Almost exactly a year ago, Warsaw-based fund manager CVI achieved a first close on what it claims was the first institutional direct lending fund ever to focus on Central Europe. Today, CVI has the biggest direct lending team in the region, with more than 30 professionals already on board, and partner Marcin Leja says business is good.

Number of funds focused on CEE to close since 2017

Total amount targeted by CEE-focused funds in market

“The single most important issue for this region is the further retrenchment of bank financing, especially in Poland,” says Leja. “The banks have been hit because when interest rates went up the government decided they needed to subsidise mortgage holders and introduce credit vacations, so every mortgage holder can forego payments for four quarters at a cost to the banks. That hit to bank balance sheets immediately hit credit appetite.

“That hit has created much more room for alternative finance and we already see a clear pipeline, which is much more than we can invest in. That is good because it means we can be selective in the deals we do, and we are not chasing deals, but at the same time if we had more money we could invest it.”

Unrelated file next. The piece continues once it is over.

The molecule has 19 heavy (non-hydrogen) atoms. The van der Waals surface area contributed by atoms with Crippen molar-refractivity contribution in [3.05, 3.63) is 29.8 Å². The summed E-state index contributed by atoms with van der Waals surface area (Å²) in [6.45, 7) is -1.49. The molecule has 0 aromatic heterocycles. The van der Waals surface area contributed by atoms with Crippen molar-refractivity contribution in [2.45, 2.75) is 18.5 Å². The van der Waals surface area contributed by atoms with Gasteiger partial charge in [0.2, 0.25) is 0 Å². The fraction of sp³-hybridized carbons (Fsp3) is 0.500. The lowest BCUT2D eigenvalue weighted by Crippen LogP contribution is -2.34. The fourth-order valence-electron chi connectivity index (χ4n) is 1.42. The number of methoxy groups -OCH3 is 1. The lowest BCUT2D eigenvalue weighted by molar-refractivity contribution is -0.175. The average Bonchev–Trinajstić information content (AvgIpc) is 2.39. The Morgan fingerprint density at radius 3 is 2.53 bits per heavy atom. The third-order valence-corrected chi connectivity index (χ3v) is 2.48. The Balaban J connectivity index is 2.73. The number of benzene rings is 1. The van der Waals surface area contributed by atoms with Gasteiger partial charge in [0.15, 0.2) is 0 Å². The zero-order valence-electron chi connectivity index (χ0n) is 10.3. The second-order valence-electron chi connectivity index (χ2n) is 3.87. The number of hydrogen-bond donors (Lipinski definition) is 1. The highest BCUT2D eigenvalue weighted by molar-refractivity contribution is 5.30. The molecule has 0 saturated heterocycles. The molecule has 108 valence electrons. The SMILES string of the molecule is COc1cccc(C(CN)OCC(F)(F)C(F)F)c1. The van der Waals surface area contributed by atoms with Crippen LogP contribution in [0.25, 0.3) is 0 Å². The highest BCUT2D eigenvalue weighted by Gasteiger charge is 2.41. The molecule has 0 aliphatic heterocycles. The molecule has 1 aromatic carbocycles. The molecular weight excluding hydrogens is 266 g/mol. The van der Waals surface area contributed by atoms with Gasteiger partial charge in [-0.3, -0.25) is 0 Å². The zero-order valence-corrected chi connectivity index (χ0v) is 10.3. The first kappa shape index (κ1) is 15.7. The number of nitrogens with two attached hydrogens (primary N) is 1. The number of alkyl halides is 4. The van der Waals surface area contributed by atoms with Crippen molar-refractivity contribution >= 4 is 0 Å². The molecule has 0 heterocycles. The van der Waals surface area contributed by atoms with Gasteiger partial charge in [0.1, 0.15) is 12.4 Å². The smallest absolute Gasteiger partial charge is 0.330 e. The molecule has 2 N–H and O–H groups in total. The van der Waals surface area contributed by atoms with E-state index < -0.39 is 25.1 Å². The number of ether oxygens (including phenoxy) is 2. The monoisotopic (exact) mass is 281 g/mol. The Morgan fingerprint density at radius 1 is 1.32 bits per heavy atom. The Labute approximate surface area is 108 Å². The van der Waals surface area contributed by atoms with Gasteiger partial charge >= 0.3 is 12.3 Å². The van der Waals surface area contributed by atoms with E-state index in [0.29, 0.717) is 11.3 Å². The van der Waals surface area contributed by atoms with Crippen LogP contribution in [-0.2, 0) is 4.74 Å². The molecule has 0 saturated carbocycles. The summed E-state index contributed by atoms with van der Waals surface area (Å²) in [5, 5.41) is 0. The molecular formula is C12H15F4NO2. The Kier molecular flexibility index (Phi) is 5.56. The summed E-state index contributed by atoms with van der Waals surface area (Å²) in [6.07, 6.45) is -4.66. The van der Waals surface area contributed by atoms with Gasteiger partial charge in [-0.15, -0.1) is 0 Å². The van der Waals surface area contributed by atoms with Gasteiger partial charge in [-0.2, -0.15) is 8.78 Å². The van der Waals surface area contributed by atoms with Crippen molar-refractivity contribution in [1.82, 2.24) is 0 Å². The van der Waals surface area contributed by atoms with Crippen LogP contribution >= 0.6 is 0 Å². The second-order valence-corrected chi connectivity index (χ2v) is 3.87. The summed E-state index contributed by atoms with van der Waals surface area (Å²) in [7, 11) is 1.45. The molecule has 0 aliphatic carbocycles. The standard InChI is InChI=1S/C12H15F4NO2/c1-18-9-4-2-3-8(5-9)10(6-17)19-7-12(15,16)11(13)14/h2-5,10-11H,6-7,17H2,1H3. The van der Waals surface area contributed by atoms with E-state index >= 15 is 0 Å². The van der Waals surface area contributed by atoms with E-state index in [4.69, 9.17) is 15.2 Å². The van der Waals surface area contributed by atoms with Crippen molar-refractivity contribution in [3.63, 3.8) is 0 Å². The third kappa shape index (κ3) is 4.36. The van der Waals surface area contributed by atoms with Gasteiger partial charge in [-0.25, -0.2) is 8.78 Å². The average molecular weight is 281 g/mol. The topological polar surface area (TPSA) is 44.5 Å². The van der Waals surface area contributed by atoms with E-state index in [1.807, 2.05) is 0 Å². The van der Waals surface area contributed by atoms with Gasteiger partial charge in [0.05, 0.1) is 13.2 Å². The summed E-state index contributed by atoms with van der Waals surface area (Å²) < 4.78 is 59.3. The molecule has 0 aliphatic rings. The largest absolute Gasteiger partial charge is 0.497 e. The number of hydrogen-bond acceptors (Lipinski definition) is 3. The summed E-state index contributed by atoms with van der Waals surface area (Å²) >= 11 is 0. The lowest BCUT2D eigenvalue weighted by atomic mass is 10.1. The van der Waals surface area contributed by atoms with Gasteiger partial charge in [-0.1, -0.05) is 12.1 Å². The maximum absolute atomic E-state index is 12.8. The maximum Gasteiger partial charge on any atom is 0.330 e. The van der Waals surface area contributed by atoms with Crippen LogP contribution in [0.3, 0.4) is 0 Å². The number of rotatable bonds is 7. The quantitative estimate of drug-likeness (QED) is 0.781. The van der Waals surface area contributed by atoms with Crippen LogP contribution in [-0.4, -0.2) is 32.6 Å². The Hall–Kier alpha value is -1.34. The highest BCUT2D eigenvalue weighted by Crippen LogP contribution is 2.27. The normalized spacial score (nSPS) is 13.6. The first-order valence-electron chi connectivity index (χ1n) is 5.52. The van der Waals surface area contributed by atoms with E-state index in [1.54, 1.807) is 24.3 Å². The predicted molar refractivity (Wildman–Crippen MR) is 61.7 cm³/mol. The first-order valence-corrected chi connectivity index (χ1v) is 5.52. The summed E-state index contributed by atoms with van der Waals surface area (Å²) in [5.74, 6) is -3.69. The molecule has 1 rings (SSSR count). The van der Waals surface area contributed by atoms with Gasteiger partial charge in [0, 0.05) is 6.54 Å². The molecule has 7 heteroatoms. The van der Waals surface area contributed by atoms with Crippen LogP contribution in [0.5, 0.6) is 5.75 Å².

He says a growing number of global managers are now looking to do deals in Poland, but it is the outcome of the war in Ukraine that will determine the scale of the investment opportunity for private debt. “We had a huge influx of Ukrainian refugees that created an additional two or three million inhabitants in Poland. Some of those people will return to their homeland once the conflict is over, but the number of people in Poland was going down so the influx creates more consumers and more workers.”

In addition to Poland, Leja says Romania and the Baltics are the two markets that are most attractive to debt funds: “They are less developed in terms of capital markets and so the sources of financing available to local companies are even more limited than they are elsewhere.”